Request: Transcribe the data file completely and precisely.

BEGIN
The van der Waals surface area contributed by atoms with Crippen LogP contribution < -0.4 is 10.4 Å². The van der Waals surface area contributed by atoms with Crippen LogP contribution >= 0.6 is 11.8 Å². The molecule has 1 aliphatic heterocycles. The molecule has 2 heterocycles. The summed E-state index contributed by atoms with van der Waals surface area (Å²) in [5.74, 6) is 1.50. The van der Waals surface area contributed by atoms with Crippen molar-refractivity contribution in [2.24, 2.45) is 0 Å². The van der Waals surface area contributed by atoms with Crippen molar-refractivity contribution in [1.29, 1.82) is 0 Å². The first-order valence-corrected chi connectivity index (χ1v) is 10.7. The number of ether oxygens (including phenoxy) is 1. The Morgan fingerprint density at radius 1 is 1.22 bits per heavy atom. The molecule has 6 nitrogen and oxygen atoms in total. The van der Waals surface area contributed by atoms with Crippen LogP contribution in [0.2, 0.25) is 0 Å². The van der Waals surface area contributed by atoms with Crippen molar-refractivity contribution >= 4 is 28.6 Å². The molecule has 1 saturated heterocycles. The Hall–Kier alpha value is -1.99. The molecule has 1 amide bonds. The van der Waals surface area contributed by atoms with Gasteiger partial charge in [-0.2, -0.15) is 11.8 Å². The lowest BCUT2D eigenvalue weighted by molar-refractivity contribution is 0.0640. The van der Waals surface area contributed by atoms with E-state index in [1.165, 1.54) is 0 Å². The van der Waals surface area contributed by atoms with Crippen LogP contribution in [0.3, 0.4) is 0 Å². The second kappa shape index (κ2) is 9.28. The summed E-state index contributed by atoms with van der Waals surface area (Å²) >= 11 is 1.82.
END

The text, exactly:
The van der Waals surface area contributed by atoms with Crippen LogP contribution < -0.4 is 10.4 Å². The van der Waals surface area contributed by atoms with Crippen LogP contribution >= 0.6 is 11.8 Å². The molecule has 1 aliphatic heterocycles. The molecule has 2 heterocycles. The summed E-state index contributed by atoms with van der Waals surface area (Å²) in [5.74, 6) is 1.50. The van der Waals surface area contributed by atoms with Crippen molar-refractivity contribution in [2.24, 2.45) is 0 Å². The van der Waals surface area contributed by atoms with Crippen molar-refractivity contribution in [1.29, 1.82) is 0 Å². The first-order valence-corrected chi connectivity index (χ1v) is 10.7. The number of ether oxygens (including phenoxy) is 1. The Morgan fingerprint density at radius 1 is 1.22 bits per heavy atom. The molecule has 6 nitrogen and oxygen atoms in total. The van der Waals surface area contributed by atoms with Crippen LogP contribution in [0.2, 0.25) is 0 Å². The van der Waals surface area contributed by atoms with Crippen molar-refractivity contribution >= 4 is 28.6 Å². The molecule has 1 saturated heterocycles. The Hall–Kier alpha value is -1.99. The molecule has 1 amide bonds. The van der Waals surface area contributed by atoms with Gasteiger partial charge in [-0.2, -0.15) is 11.8 Å². The lowest BCUT2D eigenvalue weighted by molar-refractivity contribution is 0.0640. The van der Waals surface area contributed by atoms with E-state index in [1.165, 1.54) is 0 Å². The van der Waals surface area contributed by atoms with Crippen LogP contribution in [0.3, 0.4) is 0 Å². The second kappa shape index (κ2) is 9.28. The summed E-state index contributed by atoms with van der Waals surface area (Å²) >= 11 is 1.82.